Gifted Bible teacher and award-winning author Mesu Andrews reaches into the pages of Biblical prophecy and Hebrew tradition to unearth a rags-to-royalty story of the devastated orphan, Ishma—meaning “desolation”—in Isaiah’s Daughter (Jan. 16, 2018, WaterBrook). At just 5 years old, Ishma’s life crumbles around her when Israelite soldiers violently kill her family and take her into captivity. Upon her release, the royal prophet Isaiah welcomes her into his home where she meets Prince Hezekiah (Hezi)—a boy who has also experienced great tragedy. Ishma and Hezi bond in their suffering, and as they grow in age, so does their love for each other. Aware of their developing relationship, Isaiah adopts Ishma as his daughter and presents her with a new name that will qualify her to marry royalty—Hephzibah (Zibah), meaning “delight of the Lord.” Hezi and Zibah marry, but after difficult times of barrenness, Assyrian aggression, disease and challenging prophecies from Isaiah, Zibah remains trapped by fear. Can she entrust everything to the only One who gives life and delivers both a captive heart and a desperate nation?
Excerpt from Isaiah’s Daughter
Follow this link to read some of the book! You will get a chance to see the characters and begin the journey!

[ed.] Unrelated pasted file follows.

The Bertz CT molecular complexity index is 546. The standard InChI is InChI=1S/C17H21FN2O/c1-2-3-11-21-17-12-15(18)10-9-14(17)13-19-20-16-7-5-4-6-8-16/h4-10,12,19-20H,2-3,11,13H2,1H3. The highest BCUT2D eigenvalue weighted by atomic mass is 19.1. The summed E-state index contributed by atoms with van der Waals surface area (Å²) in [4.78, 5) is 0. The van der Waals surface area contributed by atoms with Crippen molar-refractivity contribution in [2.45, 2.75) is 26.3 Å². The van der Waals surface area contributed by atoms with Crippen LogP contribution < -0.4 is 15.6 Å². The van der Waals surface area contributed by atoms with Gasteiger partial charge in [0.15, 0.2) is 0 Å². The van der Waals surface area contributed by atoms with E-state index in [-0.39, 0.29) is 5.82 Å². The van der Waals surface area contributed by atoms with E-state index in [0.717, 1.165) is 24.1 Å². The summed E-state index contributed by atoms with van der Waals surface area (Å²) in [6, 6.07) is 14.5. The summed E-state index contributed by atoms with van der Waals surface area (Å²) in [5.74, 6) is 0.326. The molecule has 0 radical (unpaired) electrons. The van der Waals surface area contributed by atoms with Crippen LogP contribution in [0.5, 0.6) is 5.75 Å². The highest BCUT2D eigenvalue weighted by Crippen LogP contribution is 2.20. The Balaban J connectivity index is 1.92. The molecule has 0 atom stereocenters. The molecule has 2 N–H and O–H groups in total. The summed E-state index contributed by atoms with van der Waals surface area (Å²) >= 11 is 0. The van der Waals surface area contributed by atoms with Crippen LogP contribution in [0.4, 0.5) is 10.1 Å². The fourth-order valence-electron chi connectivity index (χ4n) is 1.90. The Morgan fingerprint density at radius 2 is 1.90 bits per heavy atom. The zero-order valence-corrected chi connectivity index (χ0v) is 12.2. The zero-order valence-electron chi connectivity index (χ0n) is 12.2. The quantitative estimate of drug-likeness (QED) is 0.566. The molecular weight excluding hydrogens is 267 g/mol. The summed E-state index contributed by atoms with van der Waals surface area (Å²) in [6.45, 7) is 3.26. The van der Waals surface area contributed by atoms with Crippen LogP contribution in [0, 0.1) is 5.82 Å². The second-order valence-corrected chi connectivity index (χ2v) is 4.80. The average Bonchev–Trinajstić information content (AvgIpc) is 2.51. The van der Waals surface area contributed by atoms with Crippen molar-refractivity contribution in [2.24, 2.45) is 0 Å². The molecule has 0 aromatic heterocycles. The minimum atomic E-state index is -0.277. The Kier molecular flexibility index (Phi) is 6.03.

Mesu grew up with a variegated Christian heritage. With grandparents from the Pilgrim Holiness, Nazarene, and Wesleyan Churches, her dad was a Quaker and mom charismatic. As you might imagine, God was a central figure in most family discussions, but theology was a battlefield and Scripture the weapon. As a rebellious teenager, Mesu rejected God and His Word, but discovered Jesus as a life-transforming Savior through the changed life of an old friend.
The desire for God's Word exploded with her new commitment, but devotional time was scarce due to the demands of a young wife and mother. So Mesu scoured the only two theology books available--children's Bible stories and her Bible. The stories she read to her daughters at night pointed her to the Bible passages she studied all day. She became an avid student of God's Word, searching historical and cultural settings as well as ancient texts and original languages.